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The decoupling between bank deposits and money market funds continues to grow.

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These changes are magnified by the fractional reserve system used in banking. In a fractional reserve banking system, financial institutions are required to hold only a fraction of their customers' deposits in reserve and can lend out the rest of the deposits. This practice is a fundamental characteristic of modern banking systems, including that of the United States. Fractional reserve banking allows for the creation of money beyond the physical currency issued by the central bank. When banks make loans using their excess reserves, the borrowers typically receive the loan amount in the form of a new deposit. The process of lending out excess reserves and creating new money can have a multiplier effect on the money supply. As the newly created deposits are deposited in other banks, those banks can lend out a portion of those deposits, leading to further increases in the money supply.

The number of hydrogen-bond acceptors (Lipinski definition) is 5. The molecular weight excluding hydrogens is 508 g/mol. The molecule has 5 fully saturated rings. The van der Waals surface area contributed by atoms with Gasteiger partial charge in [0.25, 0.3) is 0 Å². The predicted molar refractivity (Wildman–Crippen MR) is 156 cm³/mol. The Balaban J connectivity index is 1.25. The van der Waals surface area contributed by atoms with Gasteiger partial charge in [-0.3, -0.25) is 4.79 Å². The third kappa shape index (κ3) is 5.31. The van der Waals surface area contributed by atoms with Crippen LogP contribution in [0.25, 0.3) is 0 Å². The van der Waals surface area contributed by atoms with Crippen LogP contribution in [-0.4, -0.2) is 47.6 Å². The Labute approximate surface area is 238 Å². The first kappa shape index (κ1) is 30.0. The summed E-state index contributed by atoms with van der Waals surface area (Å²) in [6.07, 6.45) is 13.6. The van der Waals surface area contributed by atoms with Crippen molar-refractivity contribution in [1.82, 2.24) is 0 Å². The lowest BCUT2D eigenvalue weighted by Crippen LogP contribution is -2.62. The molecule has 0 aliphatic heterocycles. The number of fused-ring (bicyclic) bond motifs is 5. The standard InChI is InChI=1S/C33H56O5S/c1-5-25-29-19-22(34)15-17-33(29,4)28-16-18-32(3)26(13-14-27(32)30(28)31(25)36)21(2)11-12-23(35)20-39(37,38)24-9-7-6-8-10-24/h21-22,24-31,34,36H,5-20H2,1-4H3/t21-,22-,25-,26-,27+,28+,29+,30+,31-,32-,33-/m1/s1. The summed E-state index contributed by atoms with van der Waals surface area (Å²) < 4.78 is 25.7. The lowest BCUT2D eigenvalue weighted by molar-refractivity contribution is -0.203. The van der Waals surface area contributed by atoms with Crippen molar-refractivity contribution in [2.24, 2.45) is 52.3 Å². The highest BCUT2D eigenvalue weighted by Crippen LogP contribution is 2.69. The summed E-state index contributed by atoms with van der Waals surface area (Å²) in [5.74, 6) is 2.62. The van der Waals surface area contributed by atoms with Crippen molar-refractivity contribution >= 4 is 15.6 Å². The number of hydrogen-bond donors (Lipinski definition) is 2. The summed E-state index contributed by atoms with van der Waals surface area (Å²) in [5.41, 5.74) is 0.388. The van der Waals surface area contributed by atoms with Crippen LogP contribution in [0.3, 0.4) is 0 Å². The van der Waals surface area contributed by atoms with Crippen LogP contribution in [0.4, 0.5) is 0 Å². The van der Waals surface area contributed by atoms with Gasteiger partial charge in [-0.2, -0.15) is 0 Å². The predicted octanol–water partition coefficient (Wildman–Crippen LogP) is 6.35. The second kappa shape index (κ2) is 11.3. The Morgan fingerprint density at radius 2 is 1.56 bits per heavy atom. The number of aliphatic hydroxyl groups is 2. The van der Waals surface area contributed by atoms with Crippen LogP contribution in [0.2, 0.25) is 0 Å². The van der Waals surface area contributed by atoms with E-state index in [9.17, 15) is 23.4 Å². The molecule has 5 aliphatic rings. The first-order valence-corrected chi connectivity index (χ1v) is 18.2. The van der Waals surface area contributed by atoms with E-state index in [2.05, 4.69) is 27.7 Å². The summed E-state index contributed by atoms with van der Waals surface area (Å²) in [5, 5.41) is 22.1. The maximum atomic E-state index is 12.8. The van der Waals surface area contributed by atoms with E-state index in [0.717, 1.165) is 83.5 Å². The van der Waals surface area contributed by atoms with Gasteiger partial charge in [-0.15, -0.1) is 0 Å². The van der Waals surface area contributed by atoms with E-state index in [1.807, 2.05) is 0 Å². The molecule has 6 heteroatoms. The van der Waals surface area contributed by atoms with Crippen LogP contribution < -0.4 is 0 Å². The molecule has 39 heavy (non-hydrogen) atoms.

While fractional reserve banking enables banks to generate income through lending and investment, it also presents risks. If too many depositors demand withdrawals simultaneously, or if borrowers default on their loans, banks could face liquidity problems or even a financial crisis. To mitigate these risks, regulatory authorities impose capital adequacy requirements and conduct regular stress tests on banks.

This is where we find ourselves today. With a policy to decrease the money supply by the largest amounts since the end of the Second World War and the Great Depression, and sharply rising rates, along with record fiscal deficits, will test the resiliency of many banks, particularly those who benefited the most from low cost deposits the last decade.